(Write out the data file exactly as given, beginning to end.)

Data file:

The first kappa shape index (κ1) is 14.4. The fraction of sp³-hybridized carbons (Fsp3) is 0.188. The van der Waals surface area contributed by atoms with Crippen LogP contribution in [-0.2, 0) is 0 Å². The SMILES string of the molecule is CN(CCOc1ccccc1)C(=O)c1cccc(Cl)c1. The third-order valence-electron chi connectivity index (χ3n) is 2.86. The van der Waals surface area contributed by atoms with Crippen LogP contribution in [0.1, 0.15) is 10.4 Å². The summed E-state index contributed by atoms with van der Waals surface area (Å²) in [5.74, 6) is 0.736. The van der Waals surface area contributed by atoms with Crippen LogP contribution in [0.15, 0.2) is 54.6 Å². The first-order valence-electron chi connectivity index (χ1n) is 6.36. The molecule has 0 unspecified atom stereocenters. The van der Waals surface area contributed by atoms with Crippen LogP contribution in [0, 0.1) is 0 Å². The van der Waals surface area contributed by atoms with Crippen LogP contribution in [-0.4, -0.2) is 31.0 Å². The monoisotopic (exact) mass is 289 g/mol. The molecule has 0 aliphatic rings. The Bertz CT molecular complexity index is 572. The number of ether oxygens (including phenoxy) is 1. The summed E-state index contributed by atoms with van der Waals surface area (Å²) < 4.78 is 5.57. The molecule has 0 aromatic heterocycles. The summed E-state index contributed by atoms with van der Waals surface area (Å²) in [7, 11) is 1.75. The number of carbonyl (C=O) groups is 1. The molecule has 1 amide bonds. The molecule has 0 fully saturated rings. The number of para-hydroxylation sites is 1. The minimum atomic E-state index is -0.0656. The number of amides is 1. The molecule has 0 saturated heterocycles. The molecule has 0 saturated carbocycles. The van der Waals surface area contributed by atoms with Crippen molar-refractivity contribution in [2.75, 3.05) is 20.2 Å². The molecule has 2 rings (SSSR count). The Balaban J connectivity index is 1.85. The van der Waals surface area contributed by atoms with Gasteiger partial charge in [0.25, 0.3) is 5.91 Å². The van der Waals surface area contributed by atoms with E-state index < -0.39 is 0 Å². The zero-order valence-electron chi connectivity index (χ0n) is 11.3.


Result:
The first kappa shape index (κ1) is 14.4. The fraction of sp³-hybridized carbons (Fsp3) is 0.188. The van der Waals surface area contributed by atoms with Crippen LogP contribution in [-0.2, 0) is 0 Å². The SMILES string of the molecule is CN(CCOc1ccccc1)C(=O)c1cccc(Cl)c1. The third-order valence-electron chi connectivity index (χ3n) is 2.86. The van der Waals surface area contributed by atoms with Crippen LogP contribution in [0.1, 0.15) is 10.4 Å². The summed E-state index contributed by atoms with van der Waals surface area (Å²) in [5.74, 6) is 0.736. The van der Waals surface area contributed by atoms with Crippen LogP contribution in [0.15, 0.2) is 54.6 Å². The first-order valence-electron chi connectivity index (χ1n) is 6.36. The molecule has 0 unspecified atom stereocenters. The van der Waals surface area contributed by atoms with Crippen LogP contribution in [0, 0.1) is 0 Å². The van der Waals surface area contributed by atoms with Crippen LogP contribution in [-0.4, -0.2) is 31.0 Å². The monoisotopic (exact) mass is 289 g/mol. The molecule has 0 aliphatic rings. The Bertz CT molecular complexity index is 572. The number of ether oxygens (including phenoxy) is 1. The summed E-state index contributed by atoms with van der Waals surface area (Å²) < 4.78 is 5.57. The molecule has 0 aromatic heterocycles. The summed E-state index contributed by atoms with van der Waals surface area (Å²) in [7, 11) is 1.75. The number of carbonyl (C=O) groups is 1. The molecule has 1 amide bonds. The molecule has 0 fully saturated rings. The number of para-hydroxylation sites is 1. The minimum atomic E-state index is -0.0656. The number of amides is 1. The molecule has 0 saturated heterocycles. The molecule has 0 saturated carbocycles. The van der Waals surface area contributed by atoms with Crippen molar-refractivity contribution in [2.75, 3.05) is 20.2 Å². The molecule has 2 rings (SSSR count). The Balaban J connectivity index is 1.85. The van der Waals surface area contributed by atoms with Gasteiger partial charge in [0.25, 0.3) is 5.91 Å². The van der Waals surface area contributed by atoms with E-state index < -0.39 is 0 Å². The zero-order valence-electron chi connectivity index (χ0n) is 11.3.